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How Variable HTML™ Works

The basic concept of Variable HTML™ is actually quite simple. Create a numbered series of cascading style sheets and a list of browser widths at which to change from one style to the next.

The pages of this website, or should I say these websites, were designed to demonstrate the features of Variable HTML™. Yes, there are actually two parallel sites, one a fluid design, the other a fixed width design. You can switch between the sites by following the links at the bottom of each page.

These sites are in no way examples of the ultimate website design. There are literally hundreds if not thousands of ways to develop a template for your website, but the basic concept for each design is generally the same. You want to present the variable “content” of each page within a consistent “context”.

Using this site as an example, we have a number of choices we can make about how to design each template for our pages:

  1. The background design can exist in different sizes or not at all.
  2. The advertisements can appear in their own column, under the navigation, or not at all.
  3. The content can be displayed in either one or two columns.
  4. The navigation can appear in its own column, at the top of the content, or not at all when printing the pages.

If you were designing without the use of Variable HTML or Media Queries you would have to choose a single design for your template and then make one decision for each of the four options just listed.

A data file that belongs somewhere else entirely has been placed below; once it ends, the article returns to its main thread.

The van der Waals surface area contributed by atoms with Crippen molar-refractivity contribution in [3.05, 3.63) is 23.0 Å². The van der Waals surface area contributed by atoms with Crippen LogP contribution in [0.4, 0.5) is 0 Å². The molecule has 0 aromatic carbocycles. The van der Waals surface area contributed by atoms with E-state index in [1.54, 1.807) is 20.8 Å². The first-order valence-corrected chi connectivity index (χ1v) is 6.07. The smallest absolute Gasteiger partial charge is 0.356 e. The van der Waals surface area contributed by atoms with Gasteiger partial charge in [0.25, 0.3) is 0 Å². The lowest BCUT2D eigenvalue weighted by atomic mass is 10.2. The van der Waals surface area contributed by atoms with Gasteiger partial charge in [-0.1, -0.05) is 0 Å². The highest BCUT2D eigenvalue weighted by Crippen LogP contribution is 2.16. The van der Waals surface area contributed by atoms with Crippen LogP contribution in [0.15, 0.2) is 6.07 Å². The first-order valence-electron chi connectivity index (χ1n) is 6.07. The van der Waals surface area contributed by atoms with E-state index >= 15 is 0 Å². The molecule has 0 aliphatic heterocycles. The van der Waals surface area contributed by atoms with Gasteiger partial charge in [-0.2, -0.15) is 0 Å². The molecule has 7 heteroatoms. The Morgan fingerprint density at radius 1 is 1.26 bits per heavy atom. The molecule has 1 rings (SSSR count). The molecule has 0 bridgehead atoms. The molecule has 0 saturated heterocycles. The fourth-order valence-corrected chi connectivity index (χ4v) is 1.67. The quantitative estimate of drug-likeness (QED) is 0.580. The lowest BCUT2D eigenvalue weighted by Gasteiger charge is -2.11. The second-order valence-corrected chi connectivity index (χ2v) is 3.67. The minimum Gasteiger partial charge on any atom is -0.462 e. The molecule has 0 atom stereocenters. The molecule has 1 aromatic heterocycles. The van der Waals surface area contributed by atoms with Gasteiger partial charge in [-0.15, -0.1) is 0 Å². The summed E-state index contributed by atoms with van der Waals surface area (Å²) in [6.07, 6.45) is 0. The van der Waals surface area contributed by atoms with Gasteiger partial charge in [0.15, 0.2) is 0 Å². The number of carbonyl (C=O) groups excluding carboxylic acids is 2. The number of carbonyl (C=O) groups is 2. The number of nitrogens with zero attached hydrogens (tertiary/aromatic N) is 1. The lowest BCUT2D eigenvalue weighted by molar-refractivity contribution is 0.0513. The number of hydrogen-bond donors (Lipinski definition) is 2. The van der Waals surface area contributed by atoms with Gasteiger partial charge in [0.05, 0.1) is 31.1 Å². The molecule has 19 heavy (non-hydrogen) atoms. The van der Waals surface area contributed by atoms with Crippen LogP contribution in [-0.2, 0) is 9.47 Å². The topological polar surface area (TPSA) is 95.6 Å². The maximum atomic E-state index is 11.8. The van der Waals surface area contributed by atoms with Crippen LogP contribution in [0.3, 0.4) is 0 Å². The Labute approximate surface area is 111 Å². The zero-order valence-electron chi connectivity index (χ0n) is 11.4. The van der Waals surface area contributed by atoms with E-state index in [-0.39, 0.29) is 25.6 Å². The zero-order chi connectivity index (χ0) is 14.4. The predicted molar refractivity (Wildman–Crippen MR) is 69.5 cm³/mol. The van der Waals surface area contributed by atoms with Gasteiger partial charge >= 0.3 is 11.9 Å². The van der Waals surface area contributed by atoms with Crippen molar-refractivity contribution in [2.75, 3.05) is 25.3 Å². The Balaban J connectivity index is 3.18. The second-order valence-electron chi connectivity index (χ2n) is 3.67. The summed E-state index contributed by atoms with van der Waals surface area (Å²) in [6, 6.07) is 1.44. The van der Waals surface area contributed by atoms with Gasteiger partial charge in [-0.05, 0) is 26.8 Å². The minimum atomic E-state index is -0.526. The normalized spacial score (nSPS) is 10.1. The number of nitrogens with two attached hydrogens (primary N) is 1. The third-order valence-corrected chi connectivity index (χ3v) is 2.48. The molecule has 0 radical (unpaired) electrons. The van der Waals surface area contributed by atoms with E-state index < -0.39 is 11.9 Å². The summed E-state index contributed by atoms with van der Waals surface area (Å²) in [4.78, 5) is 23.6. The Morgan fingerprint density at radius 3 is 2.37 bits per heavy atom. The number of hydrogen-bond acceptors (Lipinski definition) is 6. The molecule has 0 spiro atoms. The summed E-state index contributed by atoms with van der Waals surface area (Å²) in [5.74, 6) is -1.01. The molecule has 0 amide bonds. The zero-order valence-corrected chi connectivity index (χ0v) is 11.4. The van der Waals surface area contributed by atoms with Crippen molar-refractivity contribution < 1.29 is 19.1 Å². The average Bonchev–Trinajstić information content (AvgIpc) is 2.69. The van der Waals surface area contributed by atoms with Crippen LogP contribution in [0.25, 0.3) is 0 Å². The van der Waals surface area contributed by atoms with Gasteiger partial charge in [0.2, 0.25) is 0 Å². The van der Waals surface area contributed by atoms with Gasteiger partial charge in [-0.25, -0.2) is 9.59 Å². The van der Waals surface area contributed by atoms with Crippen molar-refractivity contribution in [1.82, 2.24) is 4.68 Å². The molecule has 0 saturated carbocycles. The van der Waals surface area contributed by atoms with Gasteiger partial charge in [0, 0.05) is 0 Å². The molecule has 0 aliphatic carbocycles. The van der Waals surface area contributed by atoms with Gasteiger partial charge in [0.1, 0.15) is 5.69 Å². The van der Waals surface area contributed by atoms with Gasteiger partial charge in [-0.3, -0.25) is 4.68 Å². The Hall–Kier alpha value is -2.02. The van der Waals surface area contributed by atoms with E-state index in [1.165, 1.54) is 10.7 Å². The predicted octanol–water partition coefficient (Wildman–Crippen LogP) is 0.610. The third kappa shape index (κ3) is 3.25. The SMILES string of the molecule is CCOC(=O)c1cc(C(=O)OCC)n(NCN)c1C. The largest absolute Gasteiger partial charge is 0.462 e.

Variable HTML™ is an adaptive website design script. It senses the width of the browser window that is attempting to display your pages and then chooses the design that gives each visitor the best possible impression of your company. You control each design and the page widths at which they are used. You also control which design is to be used for the 2 to 3 percent of visitors that do not support scripting.

A little more detail!

The best example of how Variable HTML™ works is to view the source of this page. The head section of the HTML file contains the following lines:

<link media='screen' href='w0.css' type='text/css' title="w0" rel='alternate stylesheet' />
<link media='screen' href='w1.css' type='text/css' title="w1" rel='alternate stylesheet' />
<link media='screen' href='w2.css' type='text/css' title="w2" rel='alternate stylesheet' />
<link media='screen' href='w3.css' type='text/css' title="w3" rel='alternate stylesheet' />
<link media='screen' href='w4.css' type='text/css' title="w4" rel='alternate stylesheet' />
<link media='screen' href='w5.css' type='text/css' title="w5" rel='stylesheet' />
<link media='screen' href='w6.css' type='text/css' title="w6" rel='alternate stylesheet' />
<link media='screen' href='w7.css' type='text/css' title="w7" rel='alternate stylesheet' />
<link media='screen' href='w8.css' type='text/css' title="w8" rel='alternate stylesheet' />

<script language="JavaScript" src="VariableControl.js" type="text/javascript"></script>
<script language="JavaScript" src="VariableHTML.js" type="text/javascript">& lt;/script>

Each style sheet creates a different design template for the display of the pages. Style w5 will be used for any browser that does not support JavaScript.

You don’t need to know JavaScript to create the Variable Control script. It only contains a few “var” definitions that tell the browser how to handle your page designs. Here is the var line that defines vBr, the variable breakpoints, which tells the VariableHTML script when to switch from one stylesheet to the next. Under normal use, only one stylesheet will be active at a time.

var vBr = [465,609,800,970,1060,1131,1225,1700,0];

The result is that your website will automatically adapt to the size of each visitor’s browser window and give each visitor the best possible representation of your message that their individual browser can view.

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